Editor's pick: This piece was originally published March 4.
TAIPEI, Taiwan (TheStreet) - Check the cynic's dictionary definition of volatility now and it says "Chinese stocks." That may someday need updating.
Forecasting stocks is as iffy as predicting earthquakes, so the usual who-really-knows caveats apply here. But people who follow the market expect that in about five years, Chinese share prices will start trading in a narrower range with a long-term upward trend almost like a Western stock exchange.
Shares fell 40% in mid-2015 on the benchmark Shanghai Composite Index after rising 150% over the previous year. They firmed from August through the end of the year but had sunk another 14% by March 3.
China's policymakers are aiming to bring market rules closer to international norms and lure more capital into stocks from fearful foreign investors or reticent Chinese individuals who now stash their wealth elsewhere. They see the stock market as a way to capitalize private enterprise and turn it into a new economic engine.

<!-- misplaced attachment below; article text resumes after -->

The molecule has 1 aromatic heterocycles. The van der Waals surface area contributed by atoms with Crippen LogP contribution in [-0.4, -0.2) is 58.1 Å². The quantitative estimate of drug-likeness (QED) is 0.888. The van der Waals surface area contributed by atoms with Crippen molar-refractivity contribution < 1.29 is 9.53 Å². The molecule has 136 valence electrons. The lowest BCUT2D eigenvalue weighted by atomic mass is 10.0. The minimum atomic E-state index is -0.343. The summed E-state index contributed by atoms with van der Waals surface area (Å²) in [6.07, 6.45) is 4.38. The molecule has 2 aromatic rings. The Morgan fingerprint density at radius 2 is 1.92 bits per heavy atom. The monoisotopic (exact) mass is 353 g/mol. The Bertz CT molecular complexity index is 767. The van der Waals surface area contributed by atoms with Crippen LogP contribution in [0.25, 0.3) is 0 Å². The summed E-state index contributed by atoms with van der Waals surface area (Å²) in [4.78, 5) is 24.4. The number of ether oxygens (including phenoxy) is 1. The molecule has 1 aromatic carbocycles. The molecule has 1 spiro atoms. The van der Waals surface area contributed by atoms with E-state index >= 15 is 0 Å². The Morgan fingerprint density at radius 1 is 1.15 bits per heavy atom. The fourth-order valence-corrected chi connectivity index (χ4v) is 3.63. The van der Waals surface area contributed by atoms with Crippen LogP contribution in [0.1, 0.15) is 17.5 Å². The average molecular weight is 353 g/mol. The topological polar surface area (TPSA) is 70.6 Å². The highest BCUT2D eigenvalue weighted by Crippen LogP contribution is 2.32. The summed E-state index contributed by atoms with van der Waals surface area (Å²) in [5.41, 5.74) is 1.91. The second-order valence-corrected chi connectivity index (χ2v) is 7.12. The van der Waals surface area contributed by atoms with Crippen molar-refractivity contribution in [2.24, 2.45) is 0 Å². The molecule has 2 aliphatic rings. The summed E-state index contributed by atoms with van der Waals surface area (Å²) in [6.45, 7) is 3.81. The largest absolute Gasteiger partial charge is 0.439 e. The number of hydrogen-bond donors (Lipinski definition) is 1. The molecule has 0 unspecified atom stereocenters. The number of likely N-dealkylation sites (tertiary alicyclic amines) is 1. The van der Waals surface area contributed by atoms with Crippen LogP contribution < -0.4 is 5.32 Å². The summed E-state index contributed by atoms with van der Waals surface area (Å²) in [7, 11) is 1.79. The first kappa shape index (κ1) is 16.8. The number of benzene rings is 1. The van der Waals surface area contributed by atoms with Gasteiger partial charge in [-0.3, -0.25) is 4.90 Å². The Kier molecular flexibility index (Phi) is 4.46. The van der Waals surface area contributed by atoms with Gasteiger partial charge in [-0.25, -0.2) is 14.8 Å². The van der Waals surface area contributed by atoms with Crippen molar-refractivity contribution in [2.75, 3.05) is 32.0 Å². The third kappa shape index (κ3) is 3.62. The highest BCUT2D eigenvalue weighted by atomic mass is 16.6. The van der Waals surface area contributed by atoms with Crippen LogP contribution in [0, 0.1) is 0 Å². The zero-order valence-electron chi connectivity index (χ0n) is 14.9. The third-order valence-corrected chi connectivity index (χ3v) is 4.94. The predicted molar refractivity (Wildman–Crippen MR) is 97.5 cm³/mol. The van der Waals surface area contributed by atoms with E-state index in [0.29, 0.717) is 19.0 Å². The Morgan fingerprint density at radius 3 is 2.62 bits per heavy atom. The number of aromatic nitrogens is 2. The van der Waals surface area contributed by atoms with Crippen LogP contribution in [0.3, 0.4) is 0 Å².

China will "modernize its financial market system in the next five years," state-run Xinhua News Agency pledged in November.
It's already starting to happen, and Chinese officials always achieve some semblance of whatever they set out to do, be that handling the SARS respiratory virus in 2003, cutting poverty to 10% in 2010 or keeping economic growth near 7% through last year.
"Market regulations will progress and transition into something similar to their global counterparts," said Nitin Dialdas, chief investment officer with Hong Kong-based fund manager Mandarin Capital. "The likelihood is that the markets will need to open up, which will require the regulations to be in line with those that global investors are familiar with."